Yes, it was the emissions. Specifically, the cars made more Nox (Nitrous oxides) than allowed. And this happened because VW had a “cheat” built into the ECU, so that when it detected that it was being tested, it would run a different set of values. When tested, it would then produce nice low Nox values, but with slightly more fuel consumption.

The weird part of it all, is that they would not be able to use the lower fuel consumption number in advertising or for tax purposes. So essentially they made a car that would be “better than advertised” and the owners would only discover this after the car was already sold… which makes you wonder what happened. Did some engineer just stubbornly refuse to give up on the gains made in fuel consumption, and insisted on putting it into production despite those whining ninnies at the environmental agencies? :slight_smile:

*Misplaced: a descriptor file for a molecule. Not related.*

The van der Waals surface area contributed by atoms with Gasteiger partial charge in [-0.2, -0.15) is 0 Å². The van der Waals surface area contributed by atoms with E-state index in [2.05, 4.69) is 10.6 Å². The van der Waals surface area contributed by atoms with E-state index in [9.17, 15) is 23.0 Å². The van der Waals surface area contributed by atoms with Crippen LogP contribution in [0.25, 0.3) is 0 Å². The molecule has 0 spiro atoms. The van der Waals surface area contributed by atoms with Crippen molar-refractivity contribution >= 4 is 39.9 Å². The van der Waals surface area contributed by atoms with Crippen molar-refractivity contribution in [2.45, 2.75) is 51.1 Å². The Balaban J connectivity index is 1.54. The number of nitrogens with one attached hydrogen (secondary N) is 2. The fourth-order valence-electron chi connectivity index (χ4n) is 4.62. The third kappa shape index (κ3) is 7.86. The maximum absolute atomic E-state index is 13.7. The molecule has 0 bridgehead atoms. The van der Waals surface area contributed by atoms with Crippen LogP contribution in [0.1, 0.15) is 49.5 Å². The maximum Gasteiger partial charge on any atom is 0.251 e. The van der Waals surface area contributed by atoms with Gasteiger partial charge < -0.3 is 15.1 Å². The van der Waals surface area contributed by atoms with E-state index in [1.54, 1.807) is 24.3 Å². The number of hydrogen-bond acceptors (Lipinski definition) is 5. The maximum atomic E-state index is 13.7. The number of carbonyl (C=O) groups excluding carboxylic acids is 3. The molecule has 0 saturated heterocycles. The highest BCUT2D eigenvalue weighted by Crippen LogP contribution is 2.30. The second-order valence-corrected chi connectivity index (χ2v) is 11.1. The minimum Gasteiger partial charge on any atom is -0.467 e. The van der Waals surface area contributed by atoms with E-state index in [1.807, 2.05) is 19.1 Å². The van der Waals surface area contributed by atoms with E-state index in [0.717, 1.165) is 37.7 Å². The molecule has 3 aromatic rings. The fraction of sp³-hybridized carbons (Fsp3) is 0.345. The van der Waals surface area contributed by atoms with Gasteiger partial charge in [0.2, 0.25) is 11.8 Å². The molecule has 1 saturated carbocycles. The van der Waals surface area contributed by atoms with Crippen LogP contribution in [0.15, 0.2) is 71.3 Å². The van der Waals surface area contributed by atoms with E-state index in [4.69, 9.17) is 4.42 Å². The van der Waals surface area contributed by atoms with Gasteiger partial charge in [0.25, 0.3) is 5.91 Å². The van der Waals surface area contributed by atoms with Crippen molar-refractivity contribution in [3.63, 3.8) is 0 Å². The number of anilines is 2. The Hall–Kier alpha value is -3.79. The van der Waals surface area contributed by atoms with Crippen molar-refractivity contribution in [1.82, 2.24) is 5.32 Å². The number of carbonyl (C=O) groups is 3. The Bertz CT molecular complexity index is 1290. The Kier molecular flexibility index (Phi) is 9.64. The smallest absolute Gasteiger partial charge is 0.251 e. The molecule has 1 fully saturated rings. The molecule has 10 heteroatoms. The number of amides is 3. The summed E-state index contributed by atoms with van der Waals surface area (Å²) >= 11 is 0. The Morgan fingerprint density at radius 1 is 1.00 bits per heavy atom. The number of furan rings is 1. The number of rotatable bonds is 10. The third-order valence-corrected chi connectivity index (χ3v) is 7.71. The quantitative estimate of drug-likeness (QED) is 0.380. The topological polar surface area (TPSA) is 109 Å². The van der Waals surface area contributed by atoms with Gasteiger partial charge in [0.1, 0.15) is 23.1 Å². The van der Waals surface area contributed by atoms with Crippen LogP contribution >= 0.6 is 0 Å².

So yes, your guess is correct. The two are interrelated. Newer diesel engines are actually heavier on fuel (than they need to be) in order to make less Nox.

Same thing actually happened to Petrol engines. It was perfectly acceptable to run petrol engines lean at low loads and part throttle, leading to better fuel economy when cruising. No longer, since lean mixtures makes more carbon monoxide.

It gets even more interesting. Even though a lot of effort goes into not running an engine lean… the opposite end has less of that. When running at full load, many many ECU’s skips the whole closed loop oxygen sensor feedback stuff and just goes open loop “gooi mielies” mode, ie it makes the mixture rich. Safer for the engine (a rich mixture runs cooler). From what I’ve read, Tata is one of the few manufacturers who doesn’t do this…